- Metformin improved some metabolic parameters and clinical outcomes for glucocorticoid-treated patients with inflammatory disease.
- Metformin did not affect visceral-to-subcutaneous fat area ratio.
Why this matters
- Long-term glucocorticoids are prescribed for ≤3% of European adults.
- Chronic glucocorticoid exposure can raise metabolic, infectious, and cardiovascular risks.
- Randomized, double-blind, placebo-controlled, proof-of-concept, 12-week phase 2 trial of 53 adults without diabetes and with inflammatory disease treated with continuous prednisolone (≥20 mg/day for ≥4 weeks, ≥10 mg/day for subsequent ≥12 weeks, or cumulative dose-equivalent) randomly allocated to metformin (titrated up to 850 mg 3 times a day) vs placebo.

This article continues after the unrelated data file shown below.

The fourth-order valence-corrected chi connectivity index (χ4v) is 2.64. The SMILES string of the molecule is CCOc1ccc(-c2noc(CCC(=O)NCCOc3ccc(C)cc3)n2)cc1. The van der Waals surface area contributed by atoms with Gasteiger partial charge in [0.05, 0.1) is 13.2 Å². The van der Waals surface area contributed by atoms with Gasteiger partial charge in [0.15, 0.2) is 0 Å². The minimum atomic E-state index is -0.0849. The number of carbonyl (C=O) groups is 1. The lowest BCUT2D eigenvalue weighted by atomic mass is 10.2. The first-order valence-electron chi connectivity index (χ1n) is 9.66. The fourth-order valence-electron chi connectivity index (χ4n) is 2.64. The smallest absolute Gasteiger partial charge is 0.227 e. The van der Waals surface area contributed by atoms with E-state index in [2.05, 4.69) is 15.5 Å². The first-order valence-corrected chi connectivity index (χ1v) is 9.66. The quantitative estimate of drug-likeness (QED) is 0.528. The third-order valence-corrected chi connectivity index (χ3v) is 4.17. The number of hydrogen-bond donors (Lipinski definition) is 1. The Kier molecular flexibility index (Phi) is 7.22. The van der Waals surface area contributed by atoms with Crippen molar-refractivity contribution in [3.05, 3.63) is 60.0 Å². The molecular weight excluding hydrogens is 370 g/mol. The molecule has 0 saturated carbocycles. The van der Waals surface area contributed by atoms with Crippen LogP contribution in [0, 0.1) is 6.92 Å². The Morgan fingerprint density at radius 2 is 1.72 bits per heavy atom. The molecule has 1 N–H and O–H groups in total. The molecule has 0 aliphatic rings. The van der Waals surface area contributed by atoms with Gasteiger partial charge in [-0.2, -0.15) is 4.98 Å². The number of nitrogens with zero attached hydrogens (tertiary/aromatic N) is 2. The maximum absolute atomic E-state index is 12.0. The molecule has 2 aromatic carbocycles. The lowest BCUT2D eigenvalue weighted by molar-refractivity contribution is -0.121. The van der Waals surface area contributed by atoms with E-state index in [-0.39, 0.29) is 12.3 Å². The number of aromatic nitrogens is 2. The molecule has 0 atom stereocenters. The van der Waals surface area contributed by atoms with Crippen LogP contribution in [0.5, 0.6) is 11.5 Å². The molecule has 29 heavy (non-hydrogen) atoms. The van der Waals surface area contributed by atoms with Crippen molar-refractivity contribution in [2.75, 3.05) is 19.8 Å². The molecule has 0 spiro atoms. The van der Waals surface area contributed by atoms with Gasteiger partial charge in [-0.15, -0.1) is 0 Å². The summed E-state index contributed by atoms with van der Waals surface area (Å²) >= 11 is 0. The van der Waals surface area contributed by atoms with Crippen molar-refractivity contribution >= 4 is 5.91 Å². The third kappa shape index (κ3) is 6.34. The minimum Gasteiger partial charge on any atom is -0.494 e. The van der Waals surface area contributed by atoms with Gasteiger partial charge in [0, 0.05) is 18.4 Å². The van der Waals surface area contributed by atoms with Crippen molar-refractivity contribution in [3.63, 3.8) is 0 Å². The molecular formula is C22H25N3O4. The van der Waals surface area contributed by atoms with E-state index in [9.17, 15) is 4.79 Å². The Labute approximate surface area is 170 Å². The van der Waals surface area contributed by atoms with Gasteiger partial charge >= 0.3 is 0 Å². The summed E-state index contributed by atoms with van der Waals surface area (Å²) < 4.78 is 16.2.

- Funding: Barts Charity, Merck Serono.
- No change in the primary outcome: visceral-to-subcutaneous fat area ratio over 12 weeks (0.11; P=.09).
- Facial adiposity observed in 10% of metformin vs 52% of placebo groups (P=.007).
- Dysglycemia present in 0% of metformin vs 33% of placebo groups (P=.009).
- Metformin improved insulin resistance, β-cell function, liver function, fibrinolysis, carotid intima-media thickness, inflammatory parameters, and disease activity severity markers.
- Metformin was associated with lower incidences of pneumonia (1 vs 7; P=.01), moderate-severe infections (2 vs 11; P=.001), and all-cause hospitalizations for adverse events (1 vs 9; P=.001).
- More diarrhea with metformin (18 vs 8 events; P=.01).
- Small sample size.
- Patient heterogeneity.
- Relatively short treatment duration.
- Possible selection bias.